Solve a problem called Happy House using Keras, a high-level deep learning framework

What is Keras ?

Keras is a high-level neural networks API (programming framework) written in Python and capable of running on top of several lower-level frameworks like Tensorflow, CNTK, Theano etc. It was developed with a focus of enabling fast experimentation.

Let’s learn how to use Keras by solving a problem called “Happy House”.

The “Happy House” problem

For your next vacation, you decided to spend a week with five of your friends from school. It is a very convenient house with many things to do nearby. But the most important benefit is that everybody has commited to be happy when they are in the house. So anyone wanting to enter the house must prove their current state of happiness.

As a deep learning expert, to make sure the “Happy” rule is strictly applied, you are going to build an algorithm which that uses pictures from the front door camera to check if the person is happy or not. The door should open only if the person is happy.

You have gathered pictures of your friends and yourself, taken by the front-door camera. The dataset is labbeled.

Building a Model in Keras

Keras is very good for rapid prototyping. In just a short time you will be able to build a model that achieves outstanding results. We will follow 4 steps to build and run the model -

  1. Built a function to describe your model and call that function.
  2. Compile the model by calling model.compile(optimizer = "...", loss = "...", metrics = ["accuracy"])
  3. Train the model on train data by calling model.fit(x = ..., y = ..., epochs = ..., batch_size = ...)
  4. Test the model on test data by calling model.evaluate(x = ..., y = ...)

Step — 1: Create the Model

def HappyModel(input_shape):
"""
Implementation of the HappyModel.

Arguments:
input_shape -- shape of the images of the dataset
Returns:
model -- a Model() instance in Keras
"""
X_input = Input(input_shape)
# Zero-Padding: pads the border of X_input with zeroes
X = ZeroPadding2D((3, 3))(X_input)
# CONV -> BN -> RELU Block applied to X
X = Conv2D(32, (7, 7), strides=(1, 1), name='conv0')(X)
X = BatchNormalization(axis=3, name='bn0')(X)
X = Activation('relu')(X)
# MAXPOOL
X = MaxPooling2D((2, 2), name='max_pool')(X)
# FLATTEN X (means convert it to a vector) + FULLYCONNECTED
X = Flatten()(X)
X = Dense(1, activation='sigmoid', name='fc')(X)
# Create model. This creates your Keras model instance, you'll use this instance to train/test the model.
model = Model(inputs=X_input, outputs=X, name='HappyModel')

return model
happyModel = HappyModel(X_train.shape[1:])

Note that Keras uses a different convention with variable names than we’ve previously used with numpy and TensorFlow. In particular, rather than creating and assigning a new variable on each step of forward propagation such as X, Z1, A1, Z2, A2, etc. for the computations for the different layers, in Keras code each line above just reassigns X to a new value using X = .... In other words, during each step of forward propagation, we are just writing the latest value in the computation into the same variable X. The only exception was X_input, which we kept separate and did not overwrite, since we needed it at the end to create the Keras model instance (model = Model(inputs = X_input, ...) above).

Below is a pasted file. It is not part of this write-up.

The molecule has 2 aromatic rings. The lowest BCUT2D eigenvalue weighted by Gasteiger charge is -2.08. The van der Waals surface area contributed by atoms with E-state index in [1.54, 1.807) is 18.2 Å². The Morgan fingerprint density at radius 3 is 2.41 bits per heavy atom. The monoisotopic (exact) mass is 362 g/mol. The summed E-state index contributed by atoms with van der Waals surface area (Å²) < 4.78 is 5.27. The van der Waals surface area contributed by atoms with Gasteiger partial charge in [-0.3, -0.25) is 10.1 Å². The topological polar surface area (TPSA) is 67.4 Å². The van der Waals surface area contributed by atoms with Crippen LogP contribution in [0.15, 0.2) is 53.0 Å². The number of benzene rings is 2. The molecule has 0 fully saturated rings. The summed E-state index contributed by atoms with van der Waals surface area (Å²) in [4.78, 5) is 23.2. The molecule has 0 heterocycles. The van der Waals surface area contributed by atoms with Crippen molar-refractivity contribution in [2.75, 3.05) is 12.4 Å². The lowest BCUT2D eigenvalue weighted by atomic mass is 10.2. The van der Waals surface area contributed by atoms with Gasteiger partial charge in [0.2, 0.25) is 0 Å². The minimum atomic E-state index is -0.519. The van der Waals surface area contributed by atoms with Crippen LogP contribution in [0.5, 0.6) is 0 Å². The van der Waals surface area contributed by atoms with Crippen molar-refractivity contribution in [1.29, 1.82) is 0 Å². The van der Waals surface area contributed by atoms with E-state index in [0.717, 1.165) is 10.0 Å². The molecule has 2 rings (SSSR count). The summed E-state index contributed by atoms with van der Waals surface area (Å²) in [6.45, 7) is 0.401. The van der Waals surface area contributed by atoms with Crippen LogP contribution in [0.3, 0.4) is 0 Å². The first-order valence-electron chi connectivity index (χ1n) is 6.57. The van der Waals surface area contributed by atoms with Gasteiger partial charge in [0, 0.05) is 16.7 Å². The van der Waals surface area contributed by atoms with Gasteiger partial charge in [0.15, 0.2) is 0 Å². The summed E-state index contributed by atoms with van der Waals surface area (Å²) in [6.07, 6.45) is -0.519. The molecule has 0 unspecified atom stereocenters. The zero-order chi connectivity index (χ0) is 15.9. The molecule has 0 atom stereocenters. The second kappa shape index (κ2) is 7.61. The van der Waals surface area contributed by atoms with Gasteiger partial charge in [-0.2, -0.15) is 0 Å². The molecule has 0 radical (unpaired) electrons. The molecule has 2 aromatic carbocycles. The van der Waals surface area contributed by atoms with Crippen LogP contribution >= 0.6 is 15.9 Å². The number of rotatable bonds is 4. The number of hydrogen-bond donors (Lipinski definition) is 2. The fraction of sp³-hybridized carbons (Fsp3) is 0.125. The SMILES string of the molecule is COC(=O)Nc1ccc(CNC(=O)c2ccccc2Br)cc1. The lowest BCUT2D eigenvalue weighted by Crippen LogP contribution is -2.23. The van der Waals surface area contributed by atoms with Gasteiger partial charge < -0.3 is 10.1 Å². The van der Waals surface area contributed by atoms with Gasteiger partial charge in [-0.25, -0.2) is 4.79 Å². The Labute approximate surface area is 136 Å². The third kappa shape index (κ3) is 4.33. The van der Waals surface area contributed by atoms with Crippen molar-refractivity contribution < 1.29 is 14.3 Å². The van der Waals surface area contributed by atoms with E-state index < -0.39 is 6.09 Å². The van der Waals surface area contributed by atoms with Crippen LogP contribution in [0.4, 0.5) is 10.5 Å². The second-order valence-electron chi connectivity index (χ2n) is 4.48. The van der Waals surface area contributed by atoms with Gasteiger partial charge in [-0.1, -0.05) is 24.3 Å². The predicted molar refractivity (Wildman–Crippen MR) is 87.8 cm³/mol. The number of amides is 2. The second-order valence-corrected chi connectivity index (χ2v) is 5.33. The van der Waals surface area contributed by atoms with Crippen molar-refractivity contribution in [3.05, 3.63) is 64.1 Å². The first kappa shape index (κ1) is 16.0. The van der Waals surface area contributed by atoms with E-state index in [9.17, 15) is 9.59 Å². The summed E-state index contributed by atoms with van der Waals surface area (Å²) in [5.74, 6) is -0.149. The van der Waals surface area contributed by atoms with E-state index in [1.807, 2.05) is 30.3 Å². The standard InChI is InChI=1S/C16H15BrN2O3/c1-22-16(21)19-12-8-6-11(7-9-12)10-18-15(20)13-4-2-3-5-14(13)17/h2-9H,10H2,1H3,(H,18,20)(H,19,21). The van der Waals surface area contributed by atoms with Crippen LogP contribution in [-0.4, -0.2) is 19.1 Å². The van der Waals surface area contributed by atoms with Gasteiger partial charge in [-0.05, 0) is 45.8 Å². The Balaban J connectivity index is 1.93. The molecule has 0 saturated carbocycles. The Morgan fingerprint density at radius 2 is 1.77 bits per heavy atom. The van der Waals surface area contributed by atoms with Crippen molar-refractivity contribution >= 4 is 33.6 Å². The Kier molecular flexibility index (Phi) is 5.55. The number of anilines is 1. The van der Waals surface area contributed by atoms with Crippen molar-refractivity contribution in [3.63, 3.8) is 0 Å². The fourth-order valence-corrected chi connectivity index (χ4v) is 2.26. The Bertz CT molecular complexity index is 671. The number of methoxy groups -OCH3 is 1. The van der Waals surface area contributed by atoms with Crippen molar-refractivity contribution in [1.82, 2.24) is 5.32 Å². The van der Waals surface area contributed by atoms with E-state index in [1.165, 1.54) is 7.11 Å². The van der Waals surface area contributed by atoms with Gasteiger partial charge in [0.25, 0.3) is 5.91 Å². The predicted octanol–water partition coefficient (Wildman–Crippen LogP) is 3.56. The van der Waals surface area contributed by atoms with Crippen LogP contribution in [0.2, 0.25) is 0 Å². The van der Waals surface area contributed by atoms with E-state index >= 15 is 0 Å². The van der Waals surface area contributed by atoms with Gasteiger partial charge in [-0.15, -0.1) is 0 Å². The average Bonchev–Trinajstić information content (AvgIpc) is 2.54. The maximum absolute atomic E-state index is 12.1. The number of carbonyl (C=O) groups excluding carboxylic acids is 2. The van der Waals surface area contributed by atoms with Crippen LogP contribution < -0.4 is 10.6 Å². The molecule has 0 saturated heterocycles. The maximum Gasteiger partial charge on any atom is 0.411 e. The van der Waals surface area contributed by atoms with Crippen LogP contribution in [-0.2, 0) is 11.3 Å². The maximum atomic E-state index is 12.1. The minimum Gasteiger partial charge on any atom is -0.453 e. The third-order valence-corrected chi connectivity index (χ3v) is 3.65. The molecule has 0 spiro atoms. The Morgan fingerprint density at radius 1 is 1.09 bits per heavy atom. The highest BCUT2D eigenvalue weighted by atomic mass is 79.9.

Step — 2: Compile the Model

As this is a binary classification problem, so we use binary cross entropy.

happyModel.compile('adam', 'binary_crossentropy', metrics=['accuracy'])

Step — 3: Train the Model

Choose the number of epochs and the batch size.

happyModel.fit(X_train, Y_train, epochs=40, batch_size=50)

Note that if you run fit() again, the model will continue to train with the parameters it has already learnt instead of reinitializing them.

Step — 4: Test & Evaluate the Model

preds = happyModel.evaluate(X_test, Y_test, batch_size=32, verbose=1, sample_weight=None)
print()
print ("Loss = " + str(preds[0]))
print ("Test Accuracy = " + str(preds[1]))

To give you a point of comparison, our model gets around 97% test accuracy in 40 epochs (and 99% train accuracy) with a mini batch size of 50 and “adam” optimizer.

Try your own image

suvro_run.jpg — just before my first trail run. It was a 13 kms run climbing up a hill in a place called Nandi Hills near to Bangalore, India.
img_path = 'images/suvro_run.jpg'

img = image.load_img(img_path, target_size=(64, 64))
imshow(img)
x = image.img_to_array(img)
x = np.expand_dims(x, axis=0)
x = preprocess_input(x)
print(happyModel.predict(x))

The model predicted [[ 1.]], which means I am happy in this pic. Usually I am happy :)

The training/test sets were quite similar; for example, all the pictures were taken against the same background (since a front door camera is always mounted in the same position). This makes the problem easier, but a model trained on this data may or may not work on your own data. But feel free to give it a try! For me it worked.

Some other useful functions in Keras

  • model.summary(): prints the details of your layers in a table with the sizes of its inputs/outputs
happyModel.summary()
  • plot_model(): plots your graph in a nice layout. You can even save it as ".png" using SVG() if you'd like to share it on social media ;). It is saved in "File" then "Open..." in the upper bar of the notebook.

Code

The solution code for this problem can be found here -

https://www.kaggle.com/baners/thehappyhouse-keras

Sources

  1. Convolutional Neural Networks by deeplearning.ai from Coursera
  2. Keras Documentation